I also wanted to add to LW2, Good job on realizing Alex is being inappropriate and realizing he’s crossing your boundaries! Sometimes it’s hard to articulate those feelings let alone act on them. Def do what Wendy said and block him on all accounts.

  2. LW1: …siiiiiiiigh…

  3. Well, LW1, my SIL’s husband didn’t ask her father for her hand in marriage and now they’re getting divorced so you’re probably right. They’re doomed.

    But joking aside, maybe he’s awful or maybe you’re overbearing or who knows but the end is the same. If you try to get between them or talk sense into her or in any way suggest that they should choose between him and your family, she will almost certainly choose him. Instead, be kind and supportive and there for her, so in case they are doomed she remembers you as the loving supportive sister and not the jerk whos gonna say “i told you so” and rub salt in her wounds.

  4. Northern Star says:

    LW 1: Let’s assume you’re NOT some weirdo jerk. I see nothing in your letter that suggests it. Let’s assume you love your sister and she loves you. Then: Your sister’s fiance sounds like an a-hole. But there’s nothing you can do about it. You’ve tried being friendly. And he doesn’t give two shits about your family. Your sister has to make her own mistake by marrying some d-bag who makes zero effort with people she loves. I wouldn’t bother trying with him anymore (there’s no point), but keep in friendly contact with your sister so when she’s ready to leave, she has a place to go.

    LW 2: Alex’s behavior is creepy, and his lack of friends is not your problem. Pull a slow fade, don’t respond, and be “busy” when he wants to hang out.

    1. Northern Star says:

      Also, LW 1 talks about “blessing,” not “permission.” I guess my husband and brothers in law are all sexist a-holes because ALL of them asked for my dad’s blessing to marry his girls.

      1. Well yeah, whichever way you slice it you’re still giving a father input into decisions that should be 100% yours.

      2. Did your husband and brothers-in- law ask your mom for her blessing too?

      3. anonymousse says:

        That’s still asking permission, IMO.

      4. Autumnrose says:

        Wow, just wow. Feminism to the extreme to say its sexist for men to ask for blessing to marry a mans daughter. Oh the horror!! Nah duh men dont have to ask “permission” as women obviously are not properties (since approx 1920) but people have kept this tradition to turn it into a blessing out of being respectful. People intially uses flowers were bc ppl smelt bad as they did not have tue bathing abilities we have nowadays and groomsmen and bridesmaid were to warn off evil doers. Hell, wearing a white dress was for purity as most brides then were virgins but 99% of women today getting married- lets say maybe 98% of women, are no longer virgins but still wear white.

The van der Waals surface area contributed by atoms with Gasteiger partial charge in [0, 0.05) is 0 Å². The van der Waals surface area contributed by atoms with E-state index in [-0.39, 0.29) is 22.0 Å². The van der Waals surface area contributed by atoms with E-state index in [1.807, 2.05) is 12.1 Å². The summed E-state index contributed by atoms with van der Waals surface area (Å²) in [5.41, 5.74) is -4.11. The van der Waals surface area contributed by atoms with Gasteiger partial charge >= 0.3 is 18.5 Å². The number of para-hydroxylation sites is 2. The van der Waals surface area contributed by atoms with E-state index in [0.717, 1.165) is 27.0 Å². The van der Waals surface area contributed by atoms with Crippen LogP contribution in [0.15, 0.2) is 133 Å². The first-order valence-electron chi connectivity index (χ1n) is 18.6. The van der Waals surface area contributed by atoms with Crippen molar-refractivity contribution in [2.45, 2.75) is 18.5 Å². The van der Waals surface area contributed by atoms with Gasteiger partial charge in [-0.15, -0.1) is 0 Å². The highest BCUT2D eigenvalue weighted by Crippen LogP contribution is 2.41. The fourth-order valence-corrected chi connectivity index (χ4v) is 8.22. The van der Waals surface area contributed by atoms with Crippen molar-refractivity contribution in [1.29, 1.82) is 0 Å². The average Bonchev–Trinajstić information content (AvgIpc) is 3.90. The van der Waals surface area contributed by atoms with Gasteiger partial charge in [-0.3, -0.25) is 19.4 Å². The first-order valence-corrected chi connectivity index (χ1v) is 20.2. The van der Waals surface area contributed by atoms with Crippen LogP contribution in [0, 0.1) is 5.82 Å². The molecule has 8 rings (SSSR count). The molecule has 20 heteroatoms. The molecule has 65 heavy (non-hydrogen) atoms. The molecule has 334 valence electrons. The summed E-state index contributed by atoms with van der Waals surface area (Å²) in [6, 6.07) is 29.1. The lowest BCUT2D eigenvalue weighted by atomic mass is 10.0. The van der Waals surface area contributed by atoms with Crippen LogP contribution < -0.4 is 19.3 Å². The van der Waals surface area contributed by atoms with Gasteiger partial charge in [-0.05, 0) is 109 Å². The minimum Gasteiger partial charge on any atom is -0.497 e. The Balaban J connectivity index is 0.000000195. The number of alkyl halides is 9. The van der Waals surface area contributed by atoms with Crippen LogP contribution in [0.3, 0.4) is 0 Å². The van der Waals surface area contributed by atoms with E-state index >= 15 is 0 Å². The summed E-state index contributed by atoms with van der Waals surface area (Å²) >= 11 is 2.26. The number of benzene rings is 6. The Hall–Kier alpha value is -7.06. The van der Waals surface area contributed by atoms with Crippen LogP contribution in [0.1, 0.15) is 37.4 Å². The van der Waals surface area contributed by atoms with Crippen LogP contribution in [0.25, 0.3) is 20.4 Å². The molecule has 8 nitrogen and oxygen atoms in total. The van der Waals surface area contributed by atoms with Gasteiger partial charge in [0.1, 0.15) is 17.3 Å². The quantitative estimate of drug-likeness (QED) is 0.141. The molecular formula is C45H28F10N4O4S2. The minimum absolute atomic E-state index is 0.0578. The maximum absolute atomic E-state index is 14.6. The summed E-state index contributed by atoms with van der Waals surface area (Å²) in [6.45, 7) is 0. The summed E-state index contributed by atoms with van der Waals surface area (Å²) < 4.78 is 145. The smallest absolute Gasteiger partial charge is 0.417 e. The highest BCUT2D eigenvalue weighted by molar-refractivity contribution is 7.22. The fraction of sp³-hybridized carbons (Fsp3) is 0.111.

5. Northern Star says:

        *shrug* I guess if you think permission = blessing, I can’t change your mind. Words all mean the same thing, apparently.

      6. Whatever your perspective on the word – blessing? permission? sexist? traditional? It doesn’t matter, because the only person who should have any say in this is the bride. The answer to the LW is still the same… it’s not your relationship and it’s your sister’s right to choose whether or not a blessing is important to her, so butt out.

      7. anonymousse says:

        Asking for permission or for his blessing is the same thing.

        I didn’t say your husband was a sexist asshole. But pretending that asking for permission and asking for someone’s blessing isn’t the same thing is ridiculous. It’s great you enjoy the traditional aspects of the way your husband asked you father for his blessing. You can keep trying to argue the provenance of that gesture, but that seems a pretty futile exercise.

      8. Avatar photo Dear Wendy says:

        Honestly, it would be one thing if a father AND mother were asked for one’s blessing to propose to their daughter. I personally think that’s weird myself and would be super turned off (actually, kind of horrified) if my now husband had done that, but to each their own. Asking just the father though and not the mother? Straight-up sexism. I don’t know how you can argue it’s anything else. Are your husband and BILs and dad sexist assholes? Well, I have no idea. But if they subscribe to the idea that a man’s blessing has more value or merit than a woman’s when it comes to their daughter’s hand in marriage, then yeah, they’re sexist. They might be super nice sexist guys though. You would know better than we would whether they’re assholes or not.

      9. My husband had a conversation with my father before he proposed, but it was more of a “I’m letting you know” kind of thing and absolutely not a permission thing. Ew. I think most of what my father said to him boiled down to “whatever makes her happy makes us happy.” And I think they mostly had the conversation because my husband was so excited once he had the ring he had to tell someone, and his family was far away.